“The government is usually very good at paying invoices, and right now they’re not,” PSC CEO David Berteau said on the call. “We have companies that have invoices going back to October or November. They haven’t been paid, and they just don’t have the cash flow reserves to sustain that.”

Recall also that Bloomberg Government estimated $200 million in contract obligations per day are at risk. That adds up to roughly $1.5 billion per week, and hence near $7.5 billion so far.

While on the large end of the scale spectrum, the publicly-traded and now $6.5-billion revenue Science Applications International Corp. is a helpful allegory to understand what contractors are facing and what they are doing right now. Half of its revenue is from defense agencies, 30 percent in civilian and 15-18 percent in intelligence.

At an event hosted by Defense One in Washington Wednesday, CEO Tony Moraco said the company has $100 million in unpaid invoices because of the shutdown. SAIC disclosed at its Jan. 7 investor day that it is seeing a nearly $10 million revenue hit per week.

Nearly 5 percent of SAIC's workforce, or more than 1,000 in all, are affected by the shutdown. Moraco said the company is extending those employees’ administrative leave and encouraging some to take paid vacation.

“That allows us to maintain and retain the staff. We’re in a very competitive workforce environment, so retention’s critical, so we see that as a critical investment to take care of the staff,” he said.

Smaller firms are another story and have a sympathetic voice in Moraco. While not aware of any subcontractors having to lay off workers, Moraco said SAIC has “been cautious and conscious of bills and pay, so we’re current on invoices to our supplier base, so we’re trying to make sure we’re on top of that so there’s really not a big impact on that end.”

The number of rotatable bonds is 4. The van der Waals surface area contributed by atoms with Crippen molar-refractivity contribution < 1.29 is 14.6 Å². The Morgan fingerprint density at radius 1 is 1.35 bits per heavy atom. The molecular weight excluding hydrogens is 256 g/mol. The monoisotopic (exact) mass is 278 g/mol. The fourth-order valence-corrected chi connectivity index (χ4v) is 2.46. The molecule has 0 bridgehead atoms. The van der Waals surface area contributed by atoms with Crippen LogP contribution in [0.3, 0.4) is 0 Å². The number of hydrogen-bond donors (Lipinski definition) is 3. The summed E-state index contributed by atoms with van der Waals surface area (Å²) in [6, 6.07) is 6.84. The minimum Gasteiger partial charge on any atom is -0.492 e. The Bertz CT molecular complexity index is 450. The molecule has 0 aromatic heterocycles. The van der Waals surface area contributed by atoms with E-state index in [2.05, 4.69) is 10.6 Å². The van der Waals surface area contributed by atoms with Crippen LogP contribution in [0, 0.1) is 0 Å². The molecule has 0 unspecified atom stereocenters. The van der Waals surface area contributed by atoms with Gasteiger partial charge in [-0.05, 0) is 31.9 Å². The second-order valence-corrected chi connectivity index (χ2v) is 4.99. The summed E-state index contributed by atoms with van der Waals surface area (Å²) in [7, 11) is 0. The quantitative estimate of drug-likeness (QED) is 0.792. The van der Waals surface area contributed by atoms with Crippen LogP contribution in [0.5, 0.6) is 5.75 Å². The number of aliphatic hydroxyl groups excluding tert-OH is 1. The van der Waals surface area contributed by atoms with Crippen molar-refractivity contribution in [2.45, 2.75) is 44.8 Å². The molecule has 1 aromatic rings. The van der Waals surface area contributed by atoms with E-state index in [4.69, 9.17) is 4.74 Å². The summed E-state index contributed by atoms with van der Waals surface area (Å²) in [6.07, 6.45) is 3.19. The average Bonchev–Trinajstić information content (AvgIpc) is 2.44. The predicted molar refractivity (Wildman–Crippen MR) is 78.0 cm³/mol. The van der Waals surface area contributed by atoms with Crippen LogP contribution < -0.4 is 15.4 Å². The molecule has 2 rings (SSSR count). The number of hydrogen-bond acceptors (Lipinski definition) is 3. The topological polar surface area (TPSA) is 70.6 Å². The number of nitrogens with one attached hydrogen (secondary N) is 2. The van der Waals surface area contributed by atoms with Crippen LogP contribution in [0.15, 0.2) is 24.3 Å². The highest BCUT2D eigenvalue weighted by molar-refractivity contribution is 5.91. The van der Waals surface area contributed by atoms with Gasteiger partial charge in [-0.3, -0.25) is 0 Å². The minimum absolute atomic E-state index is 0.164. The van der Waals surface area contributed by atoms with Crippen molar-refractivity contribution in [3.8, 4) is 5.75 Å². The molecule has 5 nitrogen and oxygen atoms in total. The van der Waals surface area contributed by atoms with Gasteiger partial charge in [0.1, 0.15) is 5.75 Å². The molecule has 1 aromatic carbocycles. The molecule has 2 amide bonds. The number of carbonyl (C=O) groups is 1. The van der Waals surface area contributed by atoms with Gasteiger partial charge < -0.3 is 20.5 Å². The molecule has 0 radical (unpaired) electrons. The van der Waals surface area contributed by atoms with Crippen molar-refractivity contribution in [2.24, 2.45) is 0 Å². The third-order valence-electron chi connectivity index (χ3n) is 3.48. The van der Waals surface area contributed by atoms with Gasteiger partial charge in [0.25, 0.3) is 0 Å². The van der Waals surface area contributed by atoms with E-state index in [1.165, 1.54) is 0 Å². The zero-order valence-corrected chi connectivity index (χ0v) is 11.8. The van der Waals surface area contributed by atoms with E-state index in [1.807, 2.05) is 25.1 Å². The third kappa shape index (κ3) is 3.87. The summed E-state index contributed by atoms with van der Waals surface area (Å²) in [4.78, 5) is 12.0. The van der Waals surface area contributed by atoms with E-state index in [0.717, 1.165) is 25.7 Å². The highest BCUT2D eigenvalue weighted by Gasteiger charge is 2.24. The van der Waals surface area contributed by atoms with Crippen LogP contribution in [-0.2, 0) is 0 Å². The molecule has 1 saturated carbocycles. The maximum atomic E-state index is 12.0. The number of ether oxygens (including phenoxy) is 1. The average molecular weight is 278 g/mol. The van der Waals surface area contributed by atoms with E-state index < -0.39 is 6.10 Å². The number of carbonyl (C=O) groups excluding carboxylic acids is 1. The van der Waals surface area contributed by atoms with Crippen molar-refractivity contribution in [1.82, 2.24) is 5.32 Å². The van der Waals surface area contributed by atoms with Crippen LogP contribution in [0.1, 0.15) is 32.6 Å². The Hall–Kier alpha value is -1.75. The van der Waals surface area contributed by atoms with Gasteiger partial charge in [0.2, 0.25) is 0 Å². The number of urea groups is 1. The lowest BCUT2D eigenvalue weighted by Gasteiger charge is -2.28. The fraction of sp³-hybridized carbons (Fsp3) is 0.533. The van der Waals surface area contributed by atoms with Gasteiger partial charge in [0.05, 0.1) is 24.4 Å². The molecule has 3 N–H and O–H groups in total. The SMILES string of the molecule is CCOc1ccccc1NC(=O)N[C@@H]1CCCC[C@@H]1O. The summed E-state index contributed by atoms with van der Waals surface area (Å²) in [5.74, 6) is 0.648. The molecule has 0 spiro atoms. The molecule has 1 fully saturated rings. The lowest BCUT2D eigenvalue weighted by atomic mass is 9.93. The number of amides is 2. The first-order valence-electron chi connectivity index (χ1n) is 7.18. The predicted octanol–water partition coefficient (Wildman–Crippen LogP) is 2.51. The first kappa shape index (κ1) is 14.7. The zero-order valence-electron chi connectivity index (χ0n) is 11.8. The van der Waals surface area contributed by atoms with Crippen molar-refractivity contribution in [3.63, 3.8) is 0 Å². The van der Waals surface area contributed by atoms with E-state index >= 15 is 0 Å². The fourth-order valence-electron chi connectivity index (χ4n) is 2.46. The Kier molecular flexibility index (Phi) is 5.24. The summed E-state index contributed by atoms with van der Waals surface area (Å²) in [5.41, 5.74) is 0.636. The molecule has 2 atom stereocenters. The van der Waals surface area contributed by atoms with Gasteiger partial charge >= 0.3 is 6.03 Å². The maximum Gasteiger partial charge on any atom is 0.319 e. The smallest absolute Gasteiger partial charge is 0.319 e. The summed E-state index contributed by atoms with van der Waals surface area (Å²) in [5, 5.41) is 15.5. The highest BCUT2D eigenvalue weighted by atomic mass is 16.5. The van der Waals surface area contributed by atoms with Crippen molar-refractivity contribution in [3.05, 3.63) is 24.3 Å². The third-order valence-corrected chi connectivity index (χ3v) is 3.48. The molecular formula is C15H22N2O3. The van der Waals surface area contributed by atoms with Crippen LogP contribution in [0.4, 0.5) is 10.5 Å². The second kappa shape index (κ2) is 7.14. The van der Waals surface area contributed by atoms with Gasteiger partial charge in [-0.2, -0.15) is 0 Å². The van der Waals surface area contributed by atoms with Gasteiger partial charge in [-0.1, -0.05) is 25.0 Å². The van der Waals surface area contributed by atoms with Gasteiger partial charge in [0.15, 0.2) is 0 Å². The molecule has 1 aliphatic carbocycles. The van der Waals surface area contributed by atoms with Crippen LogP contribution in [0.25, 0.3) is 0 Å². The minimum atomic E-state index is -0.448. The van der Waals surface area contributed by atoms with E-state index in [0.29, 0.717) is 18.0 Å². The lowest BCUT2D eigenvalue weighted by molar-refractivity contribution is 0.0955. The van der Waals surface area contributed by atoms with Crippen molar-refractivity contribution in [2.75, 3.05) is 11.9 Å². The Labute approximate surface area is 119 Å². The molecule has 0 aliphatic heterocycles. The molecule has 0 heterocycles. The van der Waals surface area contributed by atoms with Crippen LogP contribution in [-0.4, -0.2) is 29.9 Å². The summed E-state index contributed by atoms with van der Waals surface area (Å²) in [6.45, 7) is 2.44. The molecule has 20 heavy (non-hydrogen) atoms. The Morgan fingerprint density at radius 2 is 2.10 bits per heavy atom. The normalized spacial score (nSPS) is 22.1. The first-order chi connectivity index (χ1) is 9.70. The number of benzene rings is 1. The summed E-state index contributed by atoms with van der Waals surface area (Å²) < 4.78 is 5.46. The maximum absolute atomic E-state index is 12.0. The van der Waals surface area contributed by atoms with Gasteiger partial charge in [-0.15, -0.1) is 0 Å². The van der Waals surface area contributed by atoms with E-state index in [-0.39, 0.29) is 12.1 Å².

“We’ll likely see more requests to help cover some of that from the smaller companies over time,” Moraco added.

Agencies currently closed for business awarded $29 billion in contracts to 41,107 small businesses in the 2018 fiscal year, according to the Chamber and Bloomberg analysis. Bradley said one-third of those small businesses have no rainy day fund to navigate periods with no cash coming in.

But even if the funds are there for the work, payments are not going to the contractors and that creates a cash crunch for small businesses and even some in the middle tier.

Some market analysts have suggested to me this potential option for small businesses in that crunch: look to get acquired by a larger firm given that some have contracts a buyer would want.

Back to the concept of risk in the federal ecosystem: that could accelerate over the next few months given the current landscape of divided government. On the call, Berteau gave two key items to watch. First, the current U.S. debt ceiling expires on March 1 and a new borrowing cap has to be negotiated.

After that come the budget negotiations for fiscal year 2020, which starts Oct. 1. No deal equals a return to spending caps put in place by the 2011 Budget Control Act, which means sequestration. The debt ceiling and budget talks both are issues “even larger than the shutdown itself,” Berteau said.

About the Author

Ross Wilkers is a senior staff writer for Washington Technology. He can be reached at rwilkers@washingtontechnology.com. Follow him on Twitter: @rosswilkers. Also find and connect with him on LinkedIn.